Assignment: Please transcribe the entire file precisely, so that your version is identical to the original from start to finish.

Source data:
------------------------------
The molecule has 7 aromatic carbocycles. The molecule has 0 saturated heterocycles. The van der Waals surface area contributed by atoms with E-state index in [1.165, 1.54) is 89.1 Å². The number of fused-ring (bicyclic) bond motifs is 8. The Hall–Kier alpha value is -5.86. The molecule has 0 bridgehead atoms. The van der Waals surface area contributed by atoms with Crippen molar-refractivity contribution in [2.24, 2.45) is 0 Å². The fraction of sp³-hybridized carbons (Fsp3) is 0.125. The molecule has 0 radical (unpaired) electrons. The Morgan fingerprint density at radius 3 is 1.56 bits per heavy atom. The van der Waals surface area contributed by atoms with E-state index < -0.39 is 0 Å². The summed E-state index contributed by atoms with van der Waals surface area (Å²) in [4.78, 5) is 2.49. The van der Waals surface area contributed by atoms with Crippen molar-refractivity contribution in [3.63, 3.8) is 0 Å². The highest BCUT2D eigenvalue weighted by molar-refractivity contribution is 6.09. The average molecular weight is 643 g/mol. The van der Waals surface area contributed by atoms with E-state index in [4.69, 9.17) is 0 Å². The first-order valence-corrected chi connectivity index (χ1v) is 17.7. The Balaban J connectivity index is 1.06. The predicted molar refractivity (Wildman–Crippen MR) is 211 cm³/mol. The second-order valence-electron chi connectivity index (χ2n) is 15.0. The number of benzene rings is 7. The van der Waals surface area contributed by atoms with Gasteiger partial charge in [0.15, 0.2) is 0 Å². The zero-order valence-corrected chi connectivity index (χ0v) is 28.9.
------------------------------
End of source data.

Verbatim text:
The molecule has 7 aromatic carbocycles. The molecule has 0 saturated heterocycles. The van der Waals surface area contributed by atoms with E-state index in [1.165, 1.54) is 89.1 Å². The number of fused-ring (bicyclic) bond motifs is 8. The Hall–Kier alpha value is -5.86. The molecule has 0 bridgehead atoms. The van der Waals surface area contributed by atoms with Crippen molar-refractivity contribution in [2.24, 2.45) is 0 Å². The fraction of sp³-hybridized carbons (Fsp3) is 0.125. The molecule has 0 radical (unpaired) electrons. The Morgan fingerprint density at radius 3 is 1.56 bits per heavy atom. The van der Waals surface area contributed by atoms with E-state index < -0.39 is 0 Å². The summed E-state index contributed by atoms with van der Waals surface area (Å²) in [4.78, 5) is 2.49. The van der Waals surface area contributed by atoms with Crippen molar-refractivity contribution in [3.63, 3.8) is 0 Å². The highest BCUT2D eigenvalue weighted by molar-refractivity contribution is 6.09. The average molecular weight is 643 g/mol. The van der Waals surface area contributed by atoms with E-state index in [4.69, 9.17) is 0 Å². The first-order valence-corrected chi connectivity index (χ1v) is 17.7. The Balaban J connectivity index is 1.06. The predicted molar refractivity (Wildman–Crippen MR) is 211 cm³/mol. The second-order valence-electron chi connectivity index (χ2n) is 15.0. The number of benzene rings is 7. The van der Waals surface area contributed by atoms with Gasteiger partial charge in [0.15, 0.2) is 0 Å². The zero-order valence-corrected chi connectivity index (χ0v) is 28.9.